I’m enjoying the Tesco Real Food Cook-Off show on Channel 5, shown on Tuesdays at 7.30pm – not least because lovely Tesco have asked me to try out some of the recipes at home. Somewhere, somehow, they may have got the idea that I am not the world’s most patient – or talented – chef and that a bit of help and inspiration would be extremely welcome. Maybe they’ve been hiding under the dining room table. Well, the good news is that if I can cook one of their recipes and produce something edible for my troops, you definitely can.
This week, I had a go at Cambodian Chicken, which is in the family favourites category. This dauntingly came with not one, but two bags of red chilli peppers – there were ten in all. If I’d put that lot in, we would have needed a fire extinguisher and my girls wouldn’t have touched the dish. But the recipe made it clear that I should just add chilli to taste, so I was cautious and just used one in all. The chicken recipe was very fast to cook and had an absolutely delicious sauce with peanut butter and greek yoghurt – not a combination I would have come up with myself in a million years. The yoghurt was a zero fat variety too, so that cut the calorie count. The dish cooked so quickly that I had to chop and dice like a maniac to get my Pineapple Fried Rice ready at the same time, but that was entirely my fault as I thought the chicken would be simmering for ever.
Both parts of the dish were easy to make and the end result was a very colourful plateful. The verdict was overwhelmingly positive, though Child Two is not a fan of fruit in her first course. She said she would eat it again if I left out the pineapple, and in fact I would be tempted to do just plain rice next time, as the peanut sauce is quite rich and overwhelmed the other flavours a bit. Plus there was a lot of chopping for the rice!
A big thumbs-up then, and we’re looking forward to trying our next recipe soon.
Here’s the Cambodian Chicken recipe in case you want to give it a go:
Cambodian Chicken and Pineapple Fried Rice
To prepare: 10
To cook: 20-30
For the chicken:
Handful of coriander – with the stalks
1 red chilli (or more or less – as you like the heat)
1 garlic clove, pealed
½ inch of ginger, peeled and roughly chopped
1 stalk of lemon grass (optional)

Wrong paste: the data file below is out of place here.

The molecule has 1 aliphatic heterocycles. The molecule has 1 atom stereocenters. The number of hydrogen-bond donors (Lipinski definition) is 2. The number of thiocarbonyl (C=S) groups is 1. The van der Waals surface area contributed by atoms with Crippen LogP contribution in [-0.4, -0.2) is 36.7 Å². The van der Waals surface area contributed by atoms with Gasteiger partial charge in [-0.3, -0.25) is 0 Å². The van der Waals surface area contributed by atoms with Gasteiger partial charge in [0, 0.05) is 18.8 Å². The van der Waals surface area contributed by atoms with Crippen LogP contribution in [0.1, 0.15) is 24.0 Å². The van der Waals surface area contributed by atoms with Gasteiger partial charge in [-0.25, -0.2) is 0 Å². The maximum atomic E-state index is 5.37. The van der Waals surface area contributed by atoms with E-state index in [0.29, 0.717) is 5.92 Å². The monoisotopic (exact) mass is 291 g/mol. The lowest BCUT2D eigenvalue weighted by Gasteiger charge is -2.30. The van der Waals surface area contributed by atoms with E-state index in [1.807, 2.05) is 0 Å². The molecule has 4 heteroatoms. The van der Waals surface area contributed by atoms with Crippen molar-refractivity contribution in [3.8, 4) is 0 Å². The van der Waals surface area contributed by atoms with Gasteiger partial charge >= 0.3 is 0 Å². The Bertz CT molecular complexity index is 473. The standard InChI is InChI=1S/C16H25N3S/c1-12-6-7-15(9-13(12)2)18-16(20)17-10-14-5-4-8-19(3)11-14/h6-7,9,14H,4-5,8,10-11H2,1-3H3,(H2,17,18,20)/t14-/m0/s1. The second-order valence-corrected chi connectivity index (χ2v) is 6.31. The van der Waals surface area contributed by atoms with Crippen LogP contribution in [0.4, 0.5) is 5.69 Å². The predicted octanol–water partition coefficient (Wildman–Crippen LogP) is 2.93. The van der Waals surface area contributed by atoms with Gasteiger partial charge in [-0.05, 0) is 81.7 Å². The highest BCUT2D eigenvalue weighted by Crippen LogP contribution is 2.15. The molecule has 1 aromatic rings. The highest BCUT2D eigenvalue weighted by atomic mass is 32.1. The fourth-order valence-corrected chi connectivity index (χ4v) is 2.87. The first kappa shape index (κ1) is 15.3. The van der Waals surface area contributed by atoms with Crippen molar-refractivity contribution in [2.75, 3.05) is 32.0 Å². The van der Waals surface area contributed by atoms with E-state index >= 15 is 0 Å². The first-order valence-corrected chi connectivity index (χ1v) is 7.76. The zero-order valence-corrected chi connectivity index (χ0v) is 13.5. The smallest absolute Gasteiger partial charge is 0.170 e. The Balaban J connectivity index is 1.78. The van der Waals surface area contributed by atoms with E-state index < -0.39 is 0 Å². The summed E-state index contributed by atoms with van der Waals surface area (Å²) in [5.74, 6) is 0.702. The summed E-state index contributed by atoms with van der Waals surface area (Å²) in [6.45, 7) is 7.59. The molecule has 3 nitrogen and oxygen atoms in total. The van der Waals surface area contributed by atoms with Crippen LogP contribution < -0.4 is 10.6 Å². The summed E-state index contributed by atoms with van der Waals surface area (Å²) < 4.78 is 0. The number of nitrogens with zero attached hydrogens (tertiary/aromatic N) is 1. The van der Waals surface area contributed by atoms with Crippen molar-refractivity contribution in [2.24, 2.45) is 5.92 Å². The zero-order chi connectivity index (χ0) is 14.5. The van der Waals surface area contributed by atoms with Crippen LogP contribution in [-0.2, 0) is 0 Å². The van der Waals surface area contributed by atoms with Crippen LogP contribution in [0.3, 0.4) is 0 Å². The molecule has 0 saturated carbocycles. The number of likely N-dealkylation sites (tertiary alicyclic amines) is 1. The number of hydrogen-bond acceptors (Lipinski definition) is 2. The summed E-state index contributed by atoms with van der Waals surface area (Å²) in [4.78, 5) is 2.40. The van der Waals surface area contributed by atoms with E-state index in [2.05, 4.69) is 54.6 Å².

1tbsp (15ml) ground nut oil
4 chicken breasts, diced
5tbsp (75ml) peanut butter
150ml (1/4 pint) chicken stock
200g (7oz) tub of Greek yogurt
For the rice:
2 large eggs
1tbsp (15ml) ground nut oil
1 inch fresh root ginger, grated
2 red chillies finely chopped
1tsp Chinese 5 spice powder or other mixed Chinese spices
3 rashers smoked bacon, cut into thin strips
250g (8oz) pre-cooked basmati brown or ordinary rice
3 large tomatoes, roughly chopped
2 handfuls frozen peas
Fresh coriander leaf for garnish
Put the chilli, coriander, garlic, ginger and lemongrass/lime leaves (if using) into a food processor and puree together. Keep and little of the chilli and coriander back for finishing the dish.
Heat the groundnut oil in a frying pan over a medium heat. Fry the chicken until brown all over.
Add the coriander paste and the peanut butter and stir to coat the chicken and make a thick sauce. Add the chicken stock and yogurt and simmer the whole mixture until it is a thickness you desire, more than 10 minutes to make sure the chicken is cooked.
Throw over the reserved chilli and coriander and stir through to add a lovely bit of colour.
Pineapple Fried Rice:
Cut the pineapple in to 1 inch chunks.
Place a large frying pan on a high heat
Beat the eggs together and fry into a large thin omelette. Remove from the pan and cut into strips and set aside.
Lightly fry spring onions in groundnut oil, add ginger, chillies and the spices. Add bacon, fry together for 2-3 minutes.
Add rice and fry stirring the mixture so it doesn’t stick. Add the tomatoes, peas and pineapple to the pan and stir until completely mixed.
Cook gently until the peas are cooked through. Finally top with the chopped coriander and serve warm with the chicken topped with the omelette.
Hints and Tips
The thickness of the curry depends on what other elements you choose to bring to the table. If, for example, you have some naans (homemade or shop-bought) on the side, you may want a runny mix for dipping. If you’re planning on simply plopping it on the rice, then it may be better to have it a bit thicker so that the whole dish doesn’t become a big gluey mess.
Don’t be intimidated by the long ingredient list for the rice – most of them are store cupboard staples and need only a bit of chopping. Of course you can leave out any of the ingredients or even add any you like!